See that yellow in the film ID window? That’s a roll of Kodak film, Tri-X 400 to be specific. For decades and for many, many photographers besides me that meant preparedness and anticipation of a certain image style. And you’d try to make every exposure count, knowing you’d get only 36 to 40 to a roll. And as the roll was full, you’d get a chance to put in a different one, changing the image style on a premeditated basis and in a human timeframe, not hectic. Perhaps you’d choose Fujifilm Provia for a portrait, or Kodachrome for, well, Kodachrome colors. Or Fujifilm Neopan 1600 for Vermeer blacks, or even a true infrared film like Kodak HIE, you’d see like a bee!
And you know what, I’m going to do that as long as there is film. More so now as it gets to be more of an alternative media pursuit. Yes, some of the above-mentioned films are no longer available new (but all of them except the Kodachrome are in my fridge!), and dealing with film is a bother or expensive. But I got my system down, I can develop B&W and C41 film, and scan it right after it dries. A near term project is reviving a ruin of a Leica Focomat enlarger that I have standing around and get the darkroom up and running again.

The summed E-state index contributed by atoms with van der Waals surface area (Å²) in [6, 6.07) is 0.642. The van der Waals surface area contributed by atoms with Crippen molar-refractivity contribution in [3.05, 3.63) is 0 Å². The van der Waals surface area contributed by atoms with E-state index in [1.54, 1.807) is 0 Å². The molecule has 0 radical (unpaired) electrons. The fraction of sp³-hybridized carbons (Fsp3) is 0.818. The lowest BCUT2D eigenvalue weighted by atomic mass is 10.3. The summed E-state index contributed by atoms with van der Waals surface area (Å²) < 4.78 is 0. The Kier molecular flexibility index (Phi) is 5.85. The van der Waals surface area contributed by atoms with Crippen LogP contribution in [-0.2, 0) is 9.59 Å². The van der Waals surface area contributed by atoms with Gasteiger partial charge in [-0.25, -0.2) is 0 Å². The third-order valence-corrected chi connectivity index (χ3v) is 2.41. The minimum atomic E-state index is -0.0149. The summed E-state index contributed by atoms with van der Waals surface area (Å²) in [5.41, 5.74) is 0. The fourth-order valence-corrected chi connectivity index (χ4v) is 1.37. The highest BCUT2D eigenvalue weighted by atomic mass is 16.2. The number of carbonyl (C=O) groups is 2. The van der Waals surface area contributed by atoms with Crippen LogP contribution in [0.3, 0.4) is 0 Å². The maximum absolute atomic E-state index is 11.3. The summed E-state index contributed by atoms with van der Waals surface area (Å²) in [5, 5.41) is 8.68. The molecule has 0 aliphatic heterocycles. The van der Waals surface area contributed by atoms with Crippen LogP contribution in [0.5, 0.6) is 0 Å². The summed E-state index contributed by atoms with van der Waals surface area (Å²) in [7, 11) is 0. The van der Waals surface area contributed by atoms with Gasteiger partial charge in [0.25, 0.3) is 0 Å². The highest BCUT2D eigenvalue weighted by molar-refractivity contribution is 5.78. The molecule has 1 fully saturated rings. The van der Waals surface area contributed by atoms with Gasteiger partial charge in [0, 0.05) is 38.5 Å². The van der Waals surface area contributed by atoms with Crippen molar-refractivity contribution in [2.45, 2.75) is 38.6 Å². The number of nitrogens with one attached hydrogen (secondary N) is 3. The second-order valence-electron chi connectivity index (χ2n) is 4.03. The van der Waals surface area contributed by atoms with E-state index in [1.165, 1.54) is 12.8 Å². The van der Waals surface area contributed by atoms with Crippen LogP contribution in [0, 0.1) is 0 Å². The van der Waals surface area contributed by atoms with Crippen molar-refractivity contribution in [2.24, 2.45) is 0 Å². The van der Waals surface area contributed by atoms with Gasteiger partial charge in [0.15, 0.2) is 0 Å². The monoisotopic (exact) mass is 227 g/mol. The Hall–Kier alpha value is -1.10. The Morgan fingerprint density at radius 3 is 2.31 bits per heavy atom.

As I bought the Leica M9, I had to monetize most of my film-loading cameras. Seller’s remorse started to set in first with regard to the Nikon F6. Then yesterday I saw a new body on Amazon for a third of the original price. Swan song, indeed! I bought it and added a Nikkor AF-S f/1.8 50 mm G lens.
This camera really is the pinnacle of analog SLRs! If it were a man, he’d say: “Trust me, I know what I’m doing!” and follow through on it. The lens is held in high regard in most web reviews I’ve read and I’m eager to see how it fares.
So, here’s to modern nostalgia!